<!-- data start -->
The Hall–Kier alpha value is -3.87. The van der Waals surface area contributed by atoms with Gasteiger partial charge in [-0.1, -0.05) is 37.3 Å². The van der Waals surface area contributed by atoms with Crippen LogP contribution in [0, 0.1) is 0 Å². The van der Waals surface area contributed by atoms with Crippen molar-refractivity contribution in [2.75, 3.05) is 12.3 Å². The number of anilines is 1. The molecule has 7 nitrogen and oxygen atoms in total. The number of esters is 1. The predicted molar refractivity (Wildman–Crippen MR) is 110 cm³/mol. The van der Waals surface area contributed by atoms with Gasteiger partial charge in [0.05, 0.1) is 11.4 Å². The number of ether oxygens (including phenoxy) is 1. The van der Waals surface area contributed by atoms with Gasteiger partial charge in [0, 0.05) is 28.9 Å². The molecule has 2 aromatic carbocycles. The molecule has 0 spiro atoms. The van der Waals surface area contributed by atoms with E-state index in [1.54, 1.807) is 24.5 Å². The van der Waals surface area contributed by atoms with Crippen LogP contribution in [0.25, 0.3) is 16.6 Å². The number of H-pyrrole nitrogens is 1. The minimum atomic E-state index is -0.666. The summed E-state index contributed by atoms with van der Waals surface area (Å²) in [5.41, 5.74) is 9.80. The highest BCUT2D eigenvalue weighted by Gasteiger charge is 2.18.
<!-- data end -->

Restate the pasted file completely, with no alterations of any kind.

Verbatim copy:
The Hall–Kier alpha value is -3.87. The van der Waals surface area contributed by atoms with Gasteiger partial charge in [-0.1, -0.05) is 37.3 Å². The van der Waals surface area contributed by atoms with Crippen LogP contribution in [0, 0.1) is 0 Å². The van der Waals surface area contributed by atoms with Crippen molar-refractivity contribution in [2.75, 3.05) is 12.3 Å². The number of anilines is 1. The molecule has 7 nitrogen and oxygen atoms in total. The number of esters is 1. The predicted molar refractivity (Wildman–Crippen MR) is 110 cm³/mol. The van der Waals surface area contributed by atoms with Gasteiger partial charge in [0.05, 0.1) is 11.4 Å². The number of ether oxygens (including phenoxy) is 1. The van der Waals surface area contributed by atoms with Gasteiger partial charge in [0, 0.05) is 28.9 Å². The molecule has 2 aromatic carbocycles. The molecule has 0 spiro atoms. The van der Waals surface area contributed by atoms with E-state index in [1.54, 1.807) is 24.5 Å². The van der Waals surface area contributed by atoms with Crippen LogP contribution in [0.25, 0.3) is 16.6 Å². The number of H-pyrrole nitrogens is 1. The minimum atomic E-state index is -0.666. The summed E-state index contributed by atoms with van der Waals surface area (Å²) in [5.41, 5.74) is 9.80. The highest BCUT2D eigenvalue weighted by Gasteiger charge is 2.18.